“On a Call” or “In a Call” – Which Is Correct

Marcus Froland

Are you ever confused about which phrase to use when talking about a phone call: ‘on a call’ or ‘in a call’? It’s an easy mistake to make, but there is an important difference between the two.

In this article, we’ll explore where these phrases come from and how to differentiate between them. We’ll also look at common mistakes made while using them and provide examples of each for clarity.

Key Takeaways

  • ‘On a call’ originated in the early 19th century to refer to people on duty or working for an organization, while ‘in a call’ has its roots in telephony and refers to someone using their phone to communicate with another person.
  • ‘On a call’ implies active talking, while ‘in a call’ suggests waiting for the conversation to start.
  • ‘On a call’ means actively talking on the phone or in some form of communication, while ‘in a call’ implies being called by another party but may not yet be talking.
  • Accurate usage of the phrases avoids confusion and miscommunication, and choosing the correct phrase ensures accurate and precise conversations.

Etymology of ‘On a Call’ and ‘In a Call’

You might be wondering where the terms ‘on a call’ and ‘in a call’ come from.

The phrase ‘on a call’ dates back to the early 19th century, when it was used to refer to people on duty or working in some capacity for an organization. This term was later adopted by telephone operators who would answer incoming calls and transfer them as needed.

Similarly, the phrase ‘in a call’ has its roots in telephony; when someone was using their phone to communicate with another person, they were said to be ‘in a call’.

Over time, both phrases have become more generalized and are now commonly used to describe any type of conversation or conference over the phone.

Differentiating Between ‘On a Call’ and ‘In a Call’

It’s important to differentiate between ‘on a call’ and ‘in a call’, as they mean different things.

Here are the three key distinctions:

  1. On a call means that someone is actively talking, either as an individual or part of a group, on the phone or in some other form of communication such as video chat.

  2. In a call, however, implies that someone is being called by another party, but may not yet be talking.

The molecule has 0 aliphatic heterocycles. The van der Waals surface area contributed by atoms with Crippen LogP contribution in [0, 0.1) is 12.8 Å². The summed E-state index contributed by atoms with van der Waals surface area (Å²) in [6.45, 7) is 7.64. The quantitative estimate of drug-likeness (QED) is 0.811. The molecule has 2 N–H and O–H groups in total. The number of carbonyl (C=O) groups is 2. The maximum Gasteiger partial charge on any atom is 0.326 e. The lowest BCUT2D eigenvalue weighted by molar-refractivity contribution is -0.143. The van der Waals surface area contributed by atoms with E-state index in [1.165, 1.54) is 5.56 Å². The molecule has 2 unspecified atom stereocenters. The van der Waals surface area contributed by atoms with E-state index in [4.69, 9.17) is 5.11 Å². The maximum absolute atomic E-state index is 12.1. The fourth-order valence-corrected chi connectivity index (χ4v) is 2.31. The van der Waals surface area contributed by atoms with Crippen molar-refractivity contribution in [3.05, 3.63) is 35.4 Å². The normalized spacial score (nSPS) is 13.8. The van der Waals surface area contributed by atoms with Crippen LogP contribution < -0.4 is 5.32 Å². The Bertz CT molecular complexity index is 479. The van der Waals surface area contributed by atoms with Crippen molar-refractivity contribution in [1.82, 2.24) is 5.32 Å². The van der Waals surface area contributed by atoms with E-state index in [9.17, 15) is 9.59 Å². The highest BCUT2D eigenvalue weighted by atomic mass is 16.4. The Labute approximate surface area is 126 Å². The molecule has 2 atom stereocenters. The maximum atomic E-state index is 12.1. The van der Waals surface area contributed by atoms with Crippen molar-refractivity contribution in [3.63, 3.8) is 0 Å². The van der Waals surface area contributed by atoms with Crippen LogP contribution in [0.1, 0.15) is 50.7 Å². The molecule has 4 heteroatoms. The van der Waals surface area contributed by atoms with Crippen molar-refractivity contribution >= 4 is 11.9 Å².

3. Finally, ‘on a call’ implies that the conversation has started and is ongoing while ‘in a call’ suggests it hasn’t started yet – someone may be waiting for an answer from the other party or simply waiting for them to join the conversation.

Understanding these differences can help ensure effective communication when using either phrase.

Usage of ‘On a Call’ and ‘In a Call’ in Everyday Conversation

Understanding when to use ‘on a call’ and ‘in a call’ in everyday conversation can be tricky, but it’s important to get it right.

The difference between the two is subtle yet significant: if you are currently on the call, then you’re ‘on a call’; if you have just hung up or are about to dial, then you’re ‘in a call’.

To add further clarity, consider this example: if someone asks ‘how was your call?’ while you are still talking on the phone, they probably mean ‘how is your call going?’. On the other hand, if they ask after you’ve already hung up, they probably want to know what happened during the conversation.

Knowing which phrase to use will help ensure that conversations stay accurate and precise.

Common Mistakes Involving ‘On a Call’ and ‘In a Call’

Many people make mistakes when using ‘on a call’ and ‘in a call’, so it’s important to be aware of the distinction between them.

First, ‘on a call’ implies that you are participating in or engaged in an active telephone conversation.

Second, ‘in a call’ suggests that you have been invited to join an ongoing conversation, but you cannot yet participate until the other person has finished speaking.

Finally, both phrases can be used to describe someone who is connected to a telephone conversation, but not actively conversing with someone else on the line.

It’s important to remember that these two phrases are not interchangeable and should only be used in specific situations. When referring to yourself or another person who is actively engaged in a phone conversation, use “on a call”; if referring to someone who has been invited into the conversation but cannot yet participate due to another party talking first, use “in a call”. Doing otherwise could lead to confusion and miscommunication.

Examples of ‘On a Call’ and ‘In a Call’ in Sentences

You can use the phrases ‘on a call’ and ‘in a call’ to describe different situations.

For example, if you are actively using your phone or computer device for communication with someone else, then you could say ‘I’m on a call’. This means that you are currently engaged in conversation with someone.

Alternatively, if you’ve made arrangements to talk at a set time but haven’t yet connected, then it would be more accurate to say ‘I’m in a call’.

It’s important to distinguish between these two phrases because they indicate different stages of the conversation process. Being aware of this distinction will help ensure that information is accurately conveyed when speaking about calls.


You now know the difference between ‘on a call’ and ‘in a call.’

While both are used to describe conversations over the phone, ‘on a call’ refers to the action of being on the phone.

Meanwhile, ‘in a call’ describes speaking or participating in an active conversation.

It’s important to use them correctly when speaking or writing, so you don’t make an embarrassing mistake.

So remember, if you’re physically holding your phone for a conversation, say you’re ‘on a call.’

But if you’re actually engaging in the conversation with someone else, then say you’re ‘in a call.’